The enigmatic Takeru Kobayashi | Lifestyle.INQ

OCTOBER 27, 2022

takeru kobayashi
PHOTO from Jakarta Post/DON
takeru kobayashi
PHOTO from Jakarta Post/DON

Speed eating world champion Takeru Kobayashi can wallop up 11 hamburgers in three minutes.


Takeru Kobayashi currently holds several Guinness World Records for speed eating.

His titles include the record for eating 11 hamburgers in three minutes; finishing a 12-inch pizza in one minute and 9.36 seconds; eating 14 Twinkies in one minute; eating 100 grams of spaghetti in 45 seconds; and 29 meatballs in one minute.

Other outstanding world records that Kobayashi currently holds include eating 93 hamburgers in eight minutes, eating 5.4 kilograms of chicken satay in 12 minutes and finishing 60 sausages in two minutes and 35 seconds.

Kobayashi’s ability to break numerous speed eating world records has earned him the nickname “The Tsunami” because the way he finishes up platters of food is considered by many to be similar to the way tsunamis sweep away seaside ports and cities.

Yet despite Kobayashi’s massive appetite and velocity in gobbling up food, he appears slim and lean with a 173-centimeter, 58-kilogram frame.

Making him even more enigmatic is the fact that Kobayashi has a ripped muscular body with a six-pack of abs despite his professional career as a speed eater.

When in Jakarta recently, Kobayashi, who was born in the Japanese town of Nagano on March 15, 1978, said that he managed to keep fit using a strict workout and diet routine whenever he was not preparing for a competition.

“In my daily life, I eat three times a day like normal people and I also work out regularly. I run daily and I also do weight training such as bench presses and squats,” he said.

He said that he has been doing the fitness routine since he was a teenager.

“Maybe this is why I also have a faster metabolism than most people when it comes to digesting massive amounts of food,” he said.

“Actually I can eat more food if I want to in my daily life but I always try to maintain my diet portions in line with what most people eat daily on average to keep my body fit.”

Kobayashi has shown a talent for eating since he was little.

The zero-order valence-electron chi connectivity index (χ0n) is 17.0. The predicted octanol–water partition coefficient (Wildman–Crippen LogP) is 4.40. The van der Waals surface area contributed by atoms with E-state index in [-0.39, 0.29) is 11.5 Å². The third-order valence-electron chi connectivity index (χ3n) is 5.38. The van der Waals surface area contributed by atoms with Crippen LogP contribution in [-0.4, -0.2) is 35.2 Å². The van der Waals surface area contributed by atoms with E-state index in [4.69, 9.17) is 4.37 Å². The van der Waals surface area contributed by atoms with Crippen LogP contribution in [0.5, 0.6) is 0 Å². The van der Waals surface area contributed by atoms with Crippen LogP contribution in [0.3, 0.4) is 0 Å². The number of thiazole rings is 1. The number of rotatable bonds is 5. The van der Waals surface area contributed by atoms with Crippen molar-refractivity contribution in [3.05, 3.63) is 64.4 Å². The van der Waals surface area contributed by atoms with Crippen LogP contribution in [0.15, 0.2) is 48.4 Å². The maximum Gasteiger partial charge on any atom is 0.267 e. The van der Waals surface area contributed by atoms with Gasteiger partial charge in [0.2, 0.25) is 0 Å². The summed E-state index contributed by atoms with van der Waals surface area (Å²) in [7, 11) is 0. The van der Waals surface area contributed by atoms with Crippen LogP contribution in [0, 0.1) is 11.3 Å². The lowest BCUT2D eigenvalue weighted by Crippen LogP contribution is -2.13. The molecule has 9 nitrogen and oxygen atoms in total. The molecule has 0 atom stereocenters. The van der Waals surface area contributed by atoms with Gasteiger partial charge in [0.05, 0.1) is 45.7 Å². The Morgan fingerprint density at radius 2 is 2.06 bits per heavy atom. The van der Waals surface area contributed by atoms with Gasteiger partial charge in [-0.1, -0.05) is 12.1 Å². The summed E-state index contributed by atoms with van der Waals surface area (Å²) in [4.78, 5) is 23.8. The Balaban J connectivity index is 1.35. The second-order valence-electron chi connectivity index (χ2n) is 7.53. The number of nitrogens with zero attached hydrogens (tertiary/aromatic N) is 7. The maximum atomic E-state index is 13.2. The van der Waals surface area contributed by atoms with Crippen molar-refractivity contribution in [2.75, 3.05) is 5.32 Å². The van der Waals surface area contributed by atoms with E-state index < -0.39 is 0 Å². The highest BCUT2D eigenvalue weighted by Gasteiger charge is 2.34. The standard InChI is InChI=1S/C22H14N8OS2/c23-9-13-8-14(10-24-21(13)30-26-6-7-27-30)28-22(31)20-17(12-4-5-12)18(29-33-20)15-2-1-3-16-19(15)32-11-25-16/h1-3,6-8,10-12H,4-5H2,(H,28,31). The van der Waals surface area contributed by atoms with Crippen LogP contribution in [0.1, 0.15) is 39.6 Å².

When he was still at school, he showed potential for becoming a dominator in world speed eating competitions by drinking 10 bottles of milk to win a local competition for students.

At that time, however, Kobayashi did not know his incredible appetite and eating speed could become a career path through which he could make a living.

He first learned about the career potential in speed eating when he was 23. At that time, Kobayashi was a university student and participated in a rice and curry eating contest just for fun.

During his speed eating debut, he managed to become a champion by finishing 5.1 kilograms of rice and curry or equal to 17 portions in only 20 minutes.

“My friends then signed me up for a televised speed eating competition. I won the first prize again and since then, I realised that my talent can be a very profitable profession,” he said.

The largest prize that Kobayashi has won in a Japanese-based speed eating contest stands at 10 million yen (US$82,587.6). His biggest annual income from speed eating competitions in Japan was 30 million yen recorded in 2001.

After having problems finding worthy opponents in Japan, Kobayashi took part in numerous speed eating competitions on the global stage, from Turkey, New York and Chicago to Milan.

When Kobayashi first set out for the international stage, he was considered by many as an underdog due to his slim frame. Then again, he managed to become number one in numerous international competitions.

During Kobayashi’s global venture in speed eating competitions, he also introduced to the world his patented speed eating technique called “The Kobayashi Shake” — in which he shakes and spins his belly hard in different directions.

“When you shake your belly, you will push the food faster into your gastric system. This will allow you to put more food into your mouth faster,” he said.

Kobayashi is so dominating among human competitors that at one point in his career, he challenged a bear to a sausage eating competition. He lost but put up a good fight against the bear.

His success on the global scale has, in a way, changed people’s views on speed eating competitions and its contestants.

Before Kobayashi, most thought of speed eating as an unhealthy activity and its competitors as a bunch of fat and unfit men and women.

But after looking at Kobayashi’s ability to maintain his fitness, many people have started to show more respect for speed eating competitions and it is now slowly gaining recognition as a sport.

Kobayashi even secured an endorsement deal with sports gear manufacturer Nike following his international success as a speed eater.

He said he had no plans to stop dominating the world’s speed eating scene.

He also expects more competitors to emerge and, for those wanting to become professional speed eaters and earning a good living like he does, he has several pieces of advice.

“First of all, the biggest mistake for a beginner in speed eating is to think they need to start practicing by eating as much as they can on a daily basis. This is wrong because it will only make you sick,” he said.

“A great speed eater practices not by increasing their daily food intake but by expanding their gastric capacity. For this, what they need to focus on is on how to drink a lot of water. I always increase my water intake whenever I am preparing myself for a competition. In 90 seconds, I can finish up 12 liters of water.”



Hotdog eating champ proposes to Fil-Am girlfriend

Kobayashi eats record 337 chicken wings




Your subscription could not be saved. Please try again.
Your subscription has been successful.

Subscribe to our daily newsletter

By providing an email address. I agree to the Terms of Use and acknowledge that I have read the Privacy Policy.